Kerala is where the great sage Agasthya is said to have developed the siddha form of the medicine from which modern ayurveda evolved. Legend also attributes the discovery of the sacred Agasthya Malai on the Tamil Nadu-Kerala border, famous as a source of medicinal herbs of unparalleld potency, to Agasthya.

According to tradition, eighteen families were originally chosen by Lord Brahama to hold the secrets of ayurveda. Over time these, dwindled to eight-known as the Ashtavaidyas-of whom only six still ptractise, mostly around the towns of Thrissur and Kozhikode (Calicut).

Kerala Approach to Ayurveda

The Kerala approach to ayurveda has two distinct elements: first, the body is cleansed of toxins generated by imbalances in lifestyle and diet; secondly, its equilibrium is restored using herbal medicines, mainly in the form of plant oils applied using a range of different massage techniques.

A practitioner's first prescription will often be a course of panchakarma treatment-a five-phase therapy during which harmful impurities are purged through the nasal cavity. Other less onerous are blended with ghee or milk and poured onto the forehead; pizhichil, in which a team of four masseurs apply different oils simultaneously; and, sirovasthi, where the oils are poured into a tall, topless leather cap placed on the head.

Patients are prescribed special balancing foods, and given vigorous full-body massages, or abhayangam, each day. Some practioners may also offer marma chikitsa, a Kerala speciality where pressure is applied to the body with the soles of the feet; to control how much weight pressure is applied to the body with the soles of the feet, the masseur grips a knotted rope suspended from the ceiling.

The technique, which focuses on key connective energy "marma" points, was originally developed by masters of the martial art kalarippayat; part of every fighter's training routine involves a gruelling oily rubdown before dawn, as does the begining of a typical kathakali student's day.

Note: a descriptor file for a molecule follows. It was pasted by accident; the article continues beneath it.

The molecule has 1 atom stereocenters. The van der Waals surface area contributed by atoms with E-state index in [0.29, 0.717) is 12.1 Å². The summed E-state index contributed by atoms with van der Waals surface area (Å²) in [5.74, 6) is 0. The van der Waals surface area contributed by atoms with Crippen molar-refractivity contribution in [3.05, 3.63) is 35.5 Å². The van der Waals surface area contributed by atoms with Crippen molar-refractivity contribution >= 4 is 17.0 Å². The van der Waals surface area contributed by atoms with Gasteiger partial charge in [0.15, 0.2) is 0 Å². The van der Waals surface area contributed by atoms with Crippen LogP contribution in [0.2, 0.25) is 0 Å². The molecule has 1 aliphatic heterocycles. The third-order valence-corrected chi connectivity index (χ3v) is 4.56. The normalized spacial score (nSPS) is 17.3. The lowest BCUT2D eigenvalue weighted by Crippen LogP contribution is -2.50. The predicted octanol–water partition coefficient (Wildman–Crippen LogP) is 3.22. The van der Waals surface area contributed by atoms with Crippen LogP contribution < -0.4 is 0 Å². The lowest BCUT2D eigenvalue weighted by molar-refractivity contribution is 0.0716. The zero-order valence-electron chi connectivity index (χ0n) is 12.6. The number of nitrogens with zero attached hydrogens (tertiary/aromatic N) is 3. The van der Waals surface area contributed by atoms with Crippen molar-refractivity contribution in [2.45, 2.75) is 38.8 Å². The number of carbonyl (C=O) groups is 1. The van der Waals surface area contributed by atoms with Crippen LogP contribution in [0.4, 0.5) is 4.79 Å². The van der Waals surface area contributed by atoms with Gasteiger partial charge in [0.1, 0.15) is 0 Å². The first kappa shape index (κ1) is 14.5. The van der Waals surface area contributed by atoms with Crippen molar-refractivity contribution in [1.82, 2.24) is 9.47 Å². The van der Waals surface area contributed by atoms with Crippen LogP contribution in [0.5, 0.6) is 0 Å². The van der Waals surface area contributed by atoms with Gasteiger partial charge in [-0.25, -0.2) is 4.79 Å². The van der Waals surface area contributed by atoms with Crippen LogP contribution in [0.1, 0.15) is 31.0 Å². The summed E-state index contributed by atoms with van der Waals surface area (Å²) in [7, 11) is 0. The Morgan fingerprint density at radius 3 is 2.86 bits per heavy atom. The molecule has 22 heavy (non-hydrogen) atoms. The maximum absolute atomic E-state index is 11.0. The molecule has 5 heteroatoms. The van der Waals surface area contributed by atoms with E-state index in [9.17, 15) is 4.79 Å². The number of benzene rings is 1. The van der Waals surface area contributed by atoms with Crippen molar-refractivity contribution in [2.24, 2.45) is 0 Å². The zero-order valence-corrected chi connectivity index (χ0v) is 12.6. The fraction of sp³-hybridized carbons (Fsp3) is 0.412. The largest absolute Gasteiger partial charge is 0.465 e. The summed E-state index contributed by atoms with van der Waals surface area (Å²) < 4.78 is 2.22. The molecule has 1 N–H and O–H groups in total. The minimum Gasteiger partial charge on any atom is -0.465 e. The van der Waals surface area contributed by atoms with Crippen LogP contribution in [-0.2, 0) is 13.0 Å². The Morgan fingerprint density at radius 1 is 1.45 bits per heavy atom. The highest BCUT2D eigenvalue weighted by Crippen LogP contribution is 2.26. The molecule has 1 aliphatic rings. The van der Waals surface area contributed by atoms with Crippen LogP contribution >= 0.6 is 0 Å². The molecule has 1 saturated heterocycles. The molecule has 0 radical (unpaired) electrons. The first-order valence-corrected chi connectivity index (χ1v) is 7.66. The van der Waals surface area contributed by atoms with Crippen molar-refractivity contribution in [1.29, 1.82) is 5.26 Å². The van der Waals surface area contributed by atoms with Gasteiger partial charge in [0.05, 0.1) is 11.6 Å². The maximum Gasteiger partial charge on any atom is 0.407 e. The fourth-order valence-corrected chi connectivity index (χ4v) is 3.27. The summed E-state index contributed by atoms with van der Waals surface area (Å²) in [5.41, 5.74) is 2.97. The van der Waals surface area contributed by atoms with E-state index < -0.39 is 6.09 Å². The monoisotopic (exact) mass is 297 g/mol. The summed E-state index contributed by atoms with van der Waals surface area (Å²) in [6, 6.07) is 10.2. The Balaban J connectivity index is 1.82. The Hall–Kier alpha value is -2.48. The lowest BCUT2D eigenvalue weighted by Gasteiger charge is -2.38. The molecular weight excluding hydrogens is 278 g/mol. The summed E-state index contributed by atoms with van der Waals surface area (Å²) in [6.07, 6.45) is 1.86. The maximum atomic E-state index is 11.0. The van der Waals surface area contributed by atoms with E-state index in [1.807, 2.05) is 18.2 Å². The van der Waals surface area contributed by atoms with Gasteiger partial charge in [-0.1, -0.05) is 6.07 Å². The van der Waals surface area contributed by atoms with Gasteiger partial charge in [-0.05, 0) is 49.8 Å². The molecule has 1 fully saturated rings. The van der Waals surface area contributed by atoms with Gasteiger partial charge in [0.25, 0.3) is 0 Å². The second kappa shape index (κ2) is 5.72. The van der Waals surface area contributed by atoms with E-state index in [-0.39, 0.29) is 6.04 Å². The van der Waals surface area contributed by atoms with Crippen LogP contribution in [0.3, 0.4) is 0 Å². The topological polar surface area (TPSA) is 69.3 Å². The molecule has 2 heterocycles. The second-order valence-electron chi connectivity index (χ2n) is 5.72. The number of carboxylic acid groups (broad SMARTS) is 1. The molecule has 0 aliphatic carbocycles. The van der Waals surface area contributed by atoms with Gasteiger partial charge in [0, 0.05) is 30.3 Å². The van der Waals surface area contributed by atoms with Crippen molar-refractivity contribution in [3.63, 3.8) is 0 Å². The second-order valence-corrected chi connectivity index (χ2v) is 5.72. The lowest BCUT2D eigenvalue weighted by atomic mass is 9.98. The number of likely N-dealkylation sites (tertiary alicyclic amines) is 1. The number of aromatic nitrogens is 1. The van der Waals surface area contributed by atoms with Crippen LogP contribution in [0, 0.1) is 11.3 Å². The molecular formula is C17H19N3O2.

Rejuvenating Tradition

The rising demand for ayurveda has brought in a huge demand for herbs that form the base for ayurveda medicines and massages, and which hold the key to many ailments and illness of the modern world.

Once present in almost every home in the State, the herbs, which disappeared over time, have now found their way back into homes, resorts, spas etc, where they hold price of place. A true comeback that is contributing to balancing not just life, but the ecology as well.

Long before the world discovered ayurveda, Kerala had made it an integral part of daily life. An equable climate and a natural wealth of herbs and medicinal plants make the State the perfect home for ayurveda.

Perfecting Nature's Healing Touch

Perhaps the only place in the world where ayurveda the age-old system of medicine, is practiced to perfection. Kerala opens up the most natural and holistic way to wellness.

Ancient texts prescribe the monsoon as the best time for ayurveda. The cool climate opens the pores of the skin to the maximum-making it more receptive to Ayurveda's oils and herbs.